Lactose Intolerance
The majority of people—about three-quarters of the world’s human population—are lactose intolerant: that is, they genetically lack the enzymes needed to break lactose down into the simpler forms of glucose and galactose and thus absorb these sugars into the bloodstream. (1) As a result, drinking milk or consuming dairy products causes these individuals to experience gastrointestinal pains, indigestion, gas, diarrhea and other unpleasant symptoms. 

Forty years ago, it was widely believed that almost everyone possessed the enzymes needed to digest lactose, but research done in the mid-1960s and afterward confirmed that most humans lose them after being weaned (usually between the ages of two and five). Studies since then have shown that significant numbers of many racial and ethnic groups (approximately 90% of Asians, 70% of African Americans, 50-80% of Latinos, and so on) are lactose intolerant. (2-5) Those who retain the ability to digest lactose beyond early childhood (i.e., about 85% of Caucasians and much smaller fractions of other racial groups) are only able to do so because of an inherited genetic mutation. (6)

Even though about one-quarter of adults in the U.S. are lactose intolerant (1), the federal dietary guidelines used as the basis for all public nutritional programs (such as subsidized school lunch plans) recommend two to three 8-oz. servings of milk a day. Disclaimers about lactose intolerance notwithstanding, such recommendations give the false impression that milk is a necessary part of a healthy diet when in fact it is making people sick. Unfortunately, as a result of the shared economic interests of federal agencies and the dairy industry, government policy continues to reflect the cultural and racial prejudices of bygone eras rather than sound science.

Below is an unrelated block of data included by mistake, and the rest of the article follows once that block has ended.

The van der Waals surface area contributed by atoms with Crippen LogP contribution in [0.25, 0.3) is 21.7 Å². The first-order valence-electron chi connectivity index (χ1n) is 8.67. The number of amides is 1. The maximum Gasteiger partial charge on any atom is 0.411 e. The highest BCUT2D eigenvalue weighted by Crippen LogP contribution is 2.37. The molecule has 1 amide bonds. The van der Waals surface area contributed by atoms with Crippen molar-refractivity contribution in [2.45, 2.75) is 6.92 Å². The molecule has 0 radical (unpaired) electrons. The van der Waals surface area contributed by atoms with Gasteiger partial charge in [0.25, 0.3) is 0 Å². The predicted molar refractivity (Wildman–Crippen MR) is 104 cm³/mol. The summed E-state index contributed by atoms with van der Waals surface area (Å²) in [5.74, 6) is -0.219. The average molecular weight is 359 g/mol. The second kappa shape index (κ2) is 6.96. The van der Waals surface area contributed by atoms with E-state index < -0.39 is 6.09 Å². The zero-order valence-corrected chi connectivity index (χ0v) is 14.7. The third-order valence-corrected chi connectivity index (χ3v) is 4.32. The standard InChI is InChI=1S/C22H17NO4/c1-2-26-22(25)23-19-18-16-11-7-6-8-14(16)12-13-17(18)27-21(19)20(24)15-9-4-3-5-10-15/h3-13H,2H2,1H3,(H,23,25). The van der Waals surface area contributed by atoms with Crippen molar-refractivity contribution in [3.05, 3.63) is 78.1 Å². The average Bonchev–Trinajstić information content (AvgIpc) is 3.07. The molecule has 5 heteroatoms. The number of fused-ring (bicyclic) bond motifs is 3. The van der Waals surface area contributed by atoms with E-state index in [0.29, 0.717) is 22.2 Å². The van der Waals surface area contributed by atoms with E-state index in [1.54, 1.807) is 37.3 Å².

The Dairy Deception

According to the U.S. Department of Agriculture’s (USDA’s) Dietary Guidelines for Americans, a “healthy diet” includes “fat-free or low-fat milk and milk products” along with other animal products like meat and eggs. (7) The USDA’s food pyramid reflects this, claiming that “Diets rich in milk and milk products help build and maintain bone mass throughout the lifecycle. This may reduce the risk of osteoporosis.” 

Yet this assertion is misleading if not dangerous, as studies show that the highest rates of osteoporosis are found in those countries with the highest consumption of animal products. (9) According to medical researcher Dr. John McDougall, “On a nation-by-nation basis, people who consume the most calcium have the weakest bones and the highest rates of osteoporosis…Only in those places where calcium and protein are eaten in relatively high quantities does a deficiency of bone calcium exist, due to an excess of animal protein.” The evidence overwhelmingly suggests that rather than building strong bones, milk and other animal products actually prevent calcium from being absorbed into the body so that it is passed out in urination. (10)

There are plenty of plant-based foods—including green leafy vegetables (like broccoli, kale and collards), beans, and fortified soymilk and juices—that are excellent sources of calcium which the body is much better equipped to absorb. Rather than focusing on calcium intake, people can reduce their risk of developing osteoporosis by making healthy lifestyle choices like exercising regularly and avoiding alcohol, tobacco and caffeine.

Other Dairy Drawbacks

In addition to being linked to osteoporosis, research shows that dairy consumption also contributes to cancer (11-14), heart disease (15-16), diabetes (17-18) and other serious health disorders. According to the American Gastroenterological Association, cow’s milk is also the number one cause of food allergies among infants and children. (19)